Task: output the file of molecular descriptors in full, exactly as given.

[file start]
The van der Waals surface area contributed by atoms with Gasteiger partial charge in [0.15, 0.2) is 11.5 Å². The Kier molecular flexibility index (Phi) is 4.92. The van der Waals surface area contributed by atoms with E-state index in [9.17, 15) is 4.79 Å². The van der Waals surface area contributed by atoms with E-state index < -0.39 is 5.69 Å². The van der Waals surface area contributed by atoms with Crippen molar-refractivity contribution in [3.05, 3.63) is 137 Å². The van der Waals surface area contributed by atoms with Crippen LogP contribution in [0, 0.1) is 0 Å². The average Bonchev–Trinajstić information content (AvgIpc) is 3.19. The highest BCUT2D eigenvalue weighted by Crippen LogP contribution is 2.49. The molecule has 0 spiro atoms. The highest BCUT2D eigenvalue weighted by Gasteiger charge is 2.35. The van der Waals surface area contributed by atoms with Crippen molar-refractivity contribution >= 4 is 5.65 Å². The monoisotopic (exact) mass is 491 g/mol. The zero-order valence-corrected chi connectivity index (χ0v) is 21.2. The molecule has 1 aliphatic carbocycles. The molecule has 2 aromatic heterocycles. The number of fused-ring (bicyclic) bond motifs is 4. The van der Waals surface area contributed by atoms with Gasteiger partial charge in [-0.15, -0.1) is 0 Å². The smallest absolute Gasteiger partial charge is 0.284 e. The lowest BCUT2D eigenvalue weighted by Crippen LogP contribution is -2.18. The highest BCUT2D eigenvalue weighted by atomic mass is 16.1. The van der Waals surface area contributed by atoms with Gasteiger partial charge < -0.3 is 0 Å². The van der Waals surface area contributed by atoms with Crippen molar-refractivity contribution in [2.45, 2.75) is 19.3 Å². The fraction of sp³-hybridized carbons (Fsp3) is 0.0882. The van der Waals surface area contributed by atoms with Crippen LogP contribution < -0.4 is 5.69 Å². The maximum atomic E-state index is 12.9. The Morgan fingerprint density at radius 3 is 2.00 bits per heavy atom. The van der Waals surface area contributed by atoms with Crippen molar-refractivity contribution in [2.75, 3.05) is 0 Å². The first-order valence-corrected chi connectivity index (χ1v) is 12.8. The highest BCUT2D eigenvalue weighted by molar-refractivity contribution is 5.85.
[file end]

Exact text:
The van der Waals surface area contributed by atoms with Gasteiger partial charge in [0.15, 0.2) is 11.5 Å². The Kier molecular flexibility index (Phi) is 4.92. The van der Waals surface area contributed by atoms with E-state index in [9.17, 15) is 4.79 Å². The van der Waals surface area contributed by atoms with E-state index < -0.39 is 5.69 Å². The van der Waals surface area contributed by atoms with Crippen molar-refractivity contribution in [3.05, 3.63) is 137 Å². The van der Waals surface area contributed by atoms with Crippen LogP contribution in [0, 0.1) is 0 Å². The average Bonchev–Trinajstić information content (AvgIpc) is 3.19. The highest BCUT2D eigenvalue weighted by Crippen LogP contribution is 2.49. The molecule has 0 spiro atoms. The highest BCUT2D eigenvalue weighted by Gasteiger charge is 2.35. The van der Waals surface area contributed by atoms with Crippen molar-refractivity contribution >= 4 is 5.65 Å². The monoisotopic (exact) mass is 491 g/mol. The zero-order valence-corrected chi connectivity index (χ0v) is 21.2. The molecule has 1 aliphatic carbocycles. The molecule has 2 aromatic heterocycles. The number of fused-ring (bicyclic) bond motifs is 4. The van der Waals surface area contributed by atoms with Gasteiger partial charge in [-0.15, -0.1) is 0 Å². The smallest absolute Gasteiger partial charge is 0.284 e. The lowest BCUT2D eigenvalue weighted by Crippen LogP contribution is -2.18. The highest BCUT2D eigenvalue weighted by atomic mass is 16.1. The van der Waals surface area contributed by atoms with Gasteiger partial charge < -0.3 is 0 Å². The van der Waals surface area contributed by atoms with Crippen molar-refractivity contribution in [2.45, 2.75) is 19.3 Å². The fraction of sp³-hybridized carbons (Fsp3) is 0.0882. The van der Waals surface area contributed by atoms with Crippen LogP contribution < -0.4 is 5.69 Å². The maximum atomic E-state index is 12.9. The Morgan fingerprint density at radius 3 is 2.00 bits per heavy atom. The van der Waals surface area contributed by atoms with Crippen molar-refractivity contribution in [2.75, 3.05) is 0 Å². The first-order valence-corrected chi connectivity index (χ1v) is 12.8. The highest BCUT2D eigenvalue weighted by molar-refractivity contribution is 5.85.